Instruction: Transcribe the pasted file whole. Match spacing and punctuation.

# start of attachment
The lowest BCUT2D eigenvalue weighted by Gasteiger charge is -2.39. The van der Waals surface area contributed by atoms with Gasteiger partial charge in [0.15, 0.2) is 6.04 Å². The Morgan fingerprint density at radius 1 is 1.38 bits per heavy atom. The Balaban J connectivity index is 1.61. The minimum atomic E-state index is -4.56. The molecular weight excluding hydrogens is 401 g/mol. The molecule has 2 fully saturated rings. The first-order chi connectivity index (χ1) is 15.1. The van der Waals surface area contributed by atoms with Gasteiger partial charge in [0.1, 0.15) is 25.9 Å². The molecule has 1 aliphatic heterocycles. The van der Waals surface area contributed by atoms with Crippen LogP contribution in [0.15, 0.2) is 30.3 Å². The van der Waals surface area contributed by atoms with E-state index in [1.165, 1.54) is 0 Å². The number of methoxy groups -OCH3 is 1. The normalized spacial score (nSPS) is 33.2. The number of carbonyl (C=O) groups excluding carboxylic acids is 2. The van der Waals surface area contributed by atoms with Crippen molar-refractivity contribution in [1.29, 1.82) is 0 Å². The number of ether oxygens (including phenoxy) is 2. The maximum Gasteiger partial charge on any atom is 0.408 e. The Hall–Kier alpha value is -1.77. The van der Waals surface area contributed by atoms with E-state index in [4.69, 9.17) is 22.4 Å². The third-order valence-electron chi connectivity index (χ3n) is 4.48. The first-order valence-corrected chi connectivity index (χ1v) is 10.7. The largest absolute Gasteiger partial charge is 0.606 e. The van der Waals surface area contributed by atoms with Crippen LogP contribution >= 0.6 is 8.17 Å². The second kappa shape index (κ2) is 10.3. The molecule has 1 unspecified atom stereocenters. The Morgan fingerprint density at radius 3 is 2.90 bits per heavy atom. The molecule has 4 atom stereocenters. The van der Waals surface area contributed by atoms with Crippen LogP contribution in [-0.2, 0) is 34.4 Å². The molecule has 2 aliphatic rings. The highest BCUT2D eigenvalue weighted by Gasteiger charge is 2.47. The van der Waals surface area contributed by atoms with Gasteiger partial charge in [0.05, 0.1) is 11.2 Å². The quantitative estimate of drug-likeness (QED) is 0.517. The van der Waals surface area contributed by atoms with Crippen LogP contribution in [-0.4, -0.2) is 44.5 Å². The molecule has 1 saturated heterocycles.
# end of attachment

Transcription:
The lowest BCUT2D eigenvalue weighted by Gasteiger charge is -2.39. The van der Waals surface area contributed by atoms with Gasteiger partial charge in [0.15, 0.2) is 6.04 Å². The Morgan fingerprint density at radius 1 is 1.38 bits per heavy atom. The Balaban J connectivity index is 1.61. The minimum atomic E-state index is -4.56. The molecular weight excluding hydrogens is 401 g/mol. The molecule has 2 fully saturated rings. The first-order chi connectivity index (χ1) is 15.1. The van der Waals surface area contributed by atoms with Gasteiger partial charge in [0.1, 0.15) is 25.9 Å². The molecule has 1 aliphatic heterocycles. The van der Waals surface area contributed by atoms with Crippen LogP contribution in [0.15, 0.2) is 30.3 Å². The van der Waals surface area contributed by atoms with E-state index in [1.165, 1.54) is 0 Å². The number of methoxy groups -OCH3 is 1. The normalized spacial score (nSPS) is 33.2. The number of carbonyl (C=O) groups excluding carboxylic acids is 2. The van der Waals surface area contributed by atoms with Crippen molar-refractivity contribution in [1.29, 1.82) is 0 Å². The number of ether oxygens (including phenoxy) is 2. The maximum Gasteiger partial charge on any atom is 0.408 e. The Hall–Kier alpha value is -1.77. The van der Waals surface area contributed by atoms with E-state index in [4.69, 9.17) is 22.4 Å². The third-order valence-electron chi connectivity index (χ3n) is 4.48. The first-order valence-corrected chi connectivity index (χ1v) is 10.7. The largest absolute Gasteiger partial charge is 0.606 e. The van der Waals surface area contributed by atoms with Crippen LogP contribution >= 0.6 is 8.17 Å². The second kappa shape index (κ2) is 10.3. The molecule has 1 unspecified atom stereocenters. The Morgan fingerprint density at radius 3 is 2.90 bits per heavy atom. The molecule has 4 atom stereocenters. The van der Waals surface area contributed by atoms with Crippen LogP contribution in [-0.2, 0) is 34.4 Å². The molecule has 2 aliphatic rings. The highest BCUT2D eigenvalue weighted by Gasteiger charge is 2.47. The van der Waals surface area contributed by atoms with Gasteiger partial charge in [0.05, 0.1) is 11.2 Å². The quantitative estimate of drug-likeness (QED) is 0.517. The van der Waals surface area contributed by atoms with Crippen LogP contribution in [-0.4, -0.2) is 44.5 Å². The molecule has 1 saturated heterocycles.